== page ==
After reading "Oedipus the King" and viewing the lectures on this play, explain the tension between fate and free will as it exists in the play. How would you describe the difference between the way that ancient Greek culture viewed these concepts and the way we do today? As you discuss the play's view of fate and free will, cite examples of dramatic irony and Oedipus' conflicts with other characters.
The Greek tragedy Oedipus the King, by Sophocles, was written to demonstrate the might of the gods, human fate is prearranged and that free will has a price. The gods power is evident throughout the story, particularly when people attempt to escape their fate; in the end man comes to discover that what the oracles predicts ultimately come to fruition. A fundamental theme of the Oedipus the King is the tension between free will and fate. While ones individual choices, such as Oedipus’s quest for his identity, are important, ultimately fate is responsible for Oedipus’s incest and several other climatic and desolate events of the play. Sophocles emphasizes the importance of fate and proposes the characters cannot bear the full responsibility for their actions. For instance, Oedipus cannot be entirely held accountable for, unknowingly, marrying his mother. Oedipus learns from the messenger that he is not the child of Polybus (Johnston, August 10, 2007)) but, Oedipus is in denial for he believes he is the son of Polybus. In lines 1030-1420 the truth is revealed, he is indeed the son of Jocasta. The origins of this play oblige the question about precognition and anticipation. The audience, who knew the myth, would know from the start far more than Oedipus himself, a firm example of dramatic irony. Furthermore, one of the themes the play considers as a corollary is whether or not you can escape your fate. In trying to murder her son, Jocasta finds him reborn as her husband. Running from Corinth, from his parents, Oedipus murders his father on the way. It seems that...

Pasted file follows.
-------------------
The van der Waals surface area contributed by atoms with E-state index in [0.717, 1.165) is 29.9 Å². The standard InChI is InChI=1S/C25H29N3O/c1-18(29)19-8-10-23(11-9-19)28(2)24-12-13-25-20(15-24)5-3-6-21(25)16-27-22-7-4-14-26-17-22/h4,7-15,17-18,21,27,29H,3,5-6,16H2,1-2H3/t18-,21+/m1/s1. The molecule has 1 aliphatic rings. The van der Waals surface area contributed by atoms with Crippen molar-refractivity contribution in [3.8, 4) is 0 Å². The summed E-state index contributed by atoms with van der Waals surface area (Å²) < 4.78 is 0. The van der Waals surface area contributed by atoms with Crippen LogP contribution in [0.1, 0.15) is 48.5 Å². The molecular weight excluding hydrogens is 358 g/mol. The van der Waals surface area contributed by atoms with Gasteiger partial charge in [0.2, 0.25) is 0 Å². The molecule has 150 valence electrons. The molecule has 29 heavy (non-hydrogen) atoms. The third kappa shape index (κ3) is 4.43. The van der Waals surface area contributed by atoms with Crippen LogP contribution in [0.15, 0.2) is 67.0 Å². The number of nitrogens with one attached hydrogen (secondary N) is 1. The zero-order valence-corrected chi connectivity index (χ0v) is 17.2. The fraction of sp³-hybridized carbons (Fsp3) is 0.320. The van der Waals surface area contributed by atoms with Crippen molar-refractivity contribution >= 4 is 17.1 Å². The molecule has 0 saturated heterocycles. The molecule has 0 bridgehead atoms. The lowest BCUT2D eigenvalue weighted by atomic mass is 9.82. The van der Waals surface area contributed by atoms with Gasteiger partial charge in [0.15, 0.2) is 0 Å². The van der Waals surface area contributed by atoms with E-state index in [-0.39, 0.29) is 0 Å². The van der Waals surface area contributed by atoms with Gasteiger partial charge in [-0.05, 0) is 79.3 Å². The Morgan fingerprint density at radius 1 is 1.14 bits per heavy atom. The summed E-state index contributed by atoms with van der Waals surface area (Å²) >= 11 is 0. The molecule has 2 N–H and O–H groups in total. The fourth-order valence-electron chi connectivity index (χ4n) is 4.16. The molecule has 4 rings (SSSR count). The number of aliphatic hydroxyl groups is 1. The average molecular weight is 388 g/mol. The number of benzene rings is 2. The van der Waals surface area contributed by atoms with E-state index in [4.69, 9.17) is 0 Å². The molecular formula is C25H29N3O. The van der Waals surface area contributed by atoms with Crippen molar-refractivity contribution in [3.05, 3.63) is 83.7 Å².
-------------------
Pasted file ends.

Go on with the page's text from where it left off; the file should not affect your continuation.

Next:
Please join StudyMode to read the full document